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    Sure, but Remington made a 760 Carbine in stout rifle cartridges, the defining difference seemed to be barrel length. So is it the label which makes it a carbine, or would it be a carbine regardless of how Remington marketed it?
     
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  13. mcb

    mcb Member

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    For me a carbine has to be short, light, and in a moderate cartridge. A 16-inch 357 Mag or 44 Mag is a carbine, a 16-inch 45/70 is just a rifle to me, all be it a short rifle.

    What is the weight of a typical 16-inch 45/70? My M92 only weighs 5 lbs 7oz and I definitely would not want to shoot a gun that light in 45/70.
     
  14. CraigC
    • Contributing Member

    CraigC Member

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    Those would technically be short rifles but obviously people are going to call them what they want.


    What about this .45Colt, carbine?

    [​IMG]

    Rifle?

    Browning-1886-45-70-GOVERNMENT_101035750_341_B11EF039DED03543.jpg
     
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  15. Pudge

    Pudge Member

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    So, a 760 Carbine in .308 isn't what you'd consider to be a carbine?
     
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  16. Dibbs

    Dibbs Member

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    Look at it like this, you're taking a 5 mile walk thru the woods. What are you bringing, that knuckle dragger, or a handy, lightweight, little carbine ?
     
  17. mcb

    mcb Member

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    Again just for me, no I would not consider a 308 a carbine in any barrel length. That is a rifle for me and the ways I would use it. I also probably would not own a 308 in a barrel length short than 18-inch. I have shot short barrel 308 guns and they are rather obnoxious and pointless to me. A 12-inch 308 is too much bark for the bite.
     
  18. Pudge

    Pudge Member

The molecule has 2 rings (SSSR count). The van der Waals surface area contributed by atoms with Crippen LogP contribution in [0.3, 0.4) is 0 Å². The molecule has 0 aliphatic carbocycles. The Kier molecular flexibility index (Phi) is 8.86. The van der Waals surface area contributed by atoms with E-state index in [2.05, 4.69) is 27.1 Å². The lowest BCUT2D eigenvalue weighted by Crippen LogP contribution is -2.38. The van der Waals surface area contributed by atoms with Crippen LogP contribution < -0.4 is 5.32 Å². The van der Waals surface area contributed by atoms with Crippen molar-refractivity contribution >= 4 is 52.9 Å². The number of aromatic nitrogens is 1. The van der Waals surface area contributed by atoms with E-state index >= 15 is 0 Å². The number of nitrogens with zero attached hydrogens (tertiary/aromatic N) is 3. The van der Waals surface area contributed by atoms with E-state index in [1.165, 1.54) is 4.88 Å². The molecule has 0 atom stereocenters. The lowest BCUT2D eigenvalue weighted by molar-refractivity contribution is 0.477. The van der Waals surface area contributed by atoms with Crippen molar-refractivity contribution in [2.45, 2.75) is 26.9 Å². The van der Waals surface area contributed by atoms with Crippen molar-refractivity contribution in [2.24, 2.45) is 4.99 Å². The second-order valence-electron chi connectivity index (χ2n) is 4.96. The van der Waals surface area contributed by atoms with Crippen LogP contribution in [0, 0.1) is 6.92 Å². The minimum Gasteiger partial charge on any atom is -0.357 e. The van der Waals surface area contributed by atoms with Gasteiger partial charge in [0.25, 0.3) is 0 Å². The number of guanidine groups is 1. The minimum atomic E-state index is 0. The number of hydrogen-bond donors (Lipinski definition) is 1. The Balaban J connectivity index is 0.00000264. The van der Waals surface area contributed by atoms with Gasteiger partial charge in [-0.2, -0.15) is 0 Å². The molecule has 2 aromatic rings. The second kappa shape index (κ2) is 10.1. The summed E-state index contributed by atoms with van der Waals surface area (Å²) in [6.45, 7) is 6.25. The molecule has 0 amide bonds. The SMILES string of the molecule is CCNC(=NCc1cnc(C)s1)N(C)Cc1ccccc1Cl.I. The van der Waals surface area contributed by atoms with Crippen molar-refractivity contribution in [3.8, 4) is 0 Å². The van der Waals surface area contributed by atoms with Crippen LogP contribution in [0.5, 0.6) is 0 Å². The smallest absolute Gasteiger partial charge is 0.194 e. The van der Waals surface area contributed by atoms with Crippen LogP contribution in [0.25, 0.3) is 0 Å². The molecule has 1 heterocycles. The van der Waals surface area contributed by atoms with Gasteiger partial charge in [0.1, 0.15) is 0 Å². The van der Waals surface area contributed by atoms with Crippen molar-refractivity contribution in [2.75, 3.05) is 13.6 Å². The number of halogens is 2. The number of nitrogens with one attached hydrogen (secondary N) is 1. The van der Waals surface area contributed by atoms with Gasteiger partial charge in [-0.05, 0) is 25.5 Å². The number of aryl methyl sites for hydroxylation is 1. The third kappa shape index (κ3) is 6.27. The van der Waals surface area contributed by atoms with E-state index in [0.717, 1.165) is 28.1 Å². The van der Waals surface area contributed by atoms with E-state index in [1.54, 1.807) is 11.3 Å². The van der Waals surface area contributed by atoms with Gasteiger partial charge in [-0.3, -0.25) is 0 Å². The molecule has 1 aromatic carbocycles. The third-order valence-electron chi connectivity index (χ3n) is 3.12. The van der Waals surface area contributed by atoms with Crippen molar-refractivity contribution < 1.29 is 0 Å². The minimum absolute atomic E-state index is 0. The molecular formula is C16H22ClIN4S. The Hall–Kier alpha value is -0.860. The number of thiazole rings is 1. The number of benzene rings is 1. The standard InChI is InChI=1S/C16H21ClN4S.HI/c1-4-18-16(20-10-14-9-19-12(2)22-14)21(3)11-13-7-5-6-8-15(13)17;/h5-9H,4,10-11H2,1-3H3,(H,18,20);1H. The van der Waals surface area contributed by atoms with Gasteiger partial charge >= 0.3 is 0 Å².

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    I don't think a weapon being pointless precludes it from being a carbine. But I agree that a rifle can be a carbine even if not labeled as such by its manufacturer. I find this discussion interesting, because I assumed the term had a more universally accepted industry standard.
    Is a Gunsite Scout a carbine? A 77/357? A No.1 in .357? A Savage 99 with a 20" barrel? I like that my opinion is a valid definition.
     
  19. MEHavey

    MEHavey Member

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    Last edited: May 24, 2020
  20. Varminterror

    Varminterror Member

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    I generally consider the label on the rifle to be the appropriate moniker for each. Personally, if I were naming a rifle or carbine of my own design, my perspective reflects a “carbine” is a lighter, faster handling version - such a short barrel is only one aspect of that design.

    Comparatively, I have a few legally defined Short Barreled Rifles, two of which I could point to as disparate examples of “carbine” and “short rifle” as well. One has a “rifle” stock (Utility/Battle Rifle) which ironically uses a “carbine” buffer and spring and is telescoping, but has a “midlength” handguard, and a “pistol” length gas system. It has 10.5” heavy contour barrel (national match profile) uppers in 5.56 and 6.8, and usually has a suppressor out front, and with the 4-16x44mm scope on top, I consider it a “rifle”. Alternatively, I have another SBR with a 12.5” lightweight barrel in 5.56 With “carbine” length gas and a 10.5” standard barrel in 458 Socom with “pistol” length gas - both with “midlength” handguards (not “Rifle” nor “carbine”). I originally had an A2 “rifle” stock on the lower, but then later changed to a “carbine” stock (CTR = Compact/Type Restricted, not “carbine,” but made to fit “carbine” receiver extensions). These uppers are the same length, or longer, than my “Short Rifle” described above, but certainly handle lighter and faster, such I consider it to be a “Carbine”.

    However, I believe it really is determined by whoever chooses the name for the model. While most agree these designers SHOULD use a “light and fast handling” standard for the “carbine” moniker, it’s obvious that not all do.

    As an example, consider the M1 Garand:

    583A388F-84D2-4295-84AB-C7744C6EB225.jpeg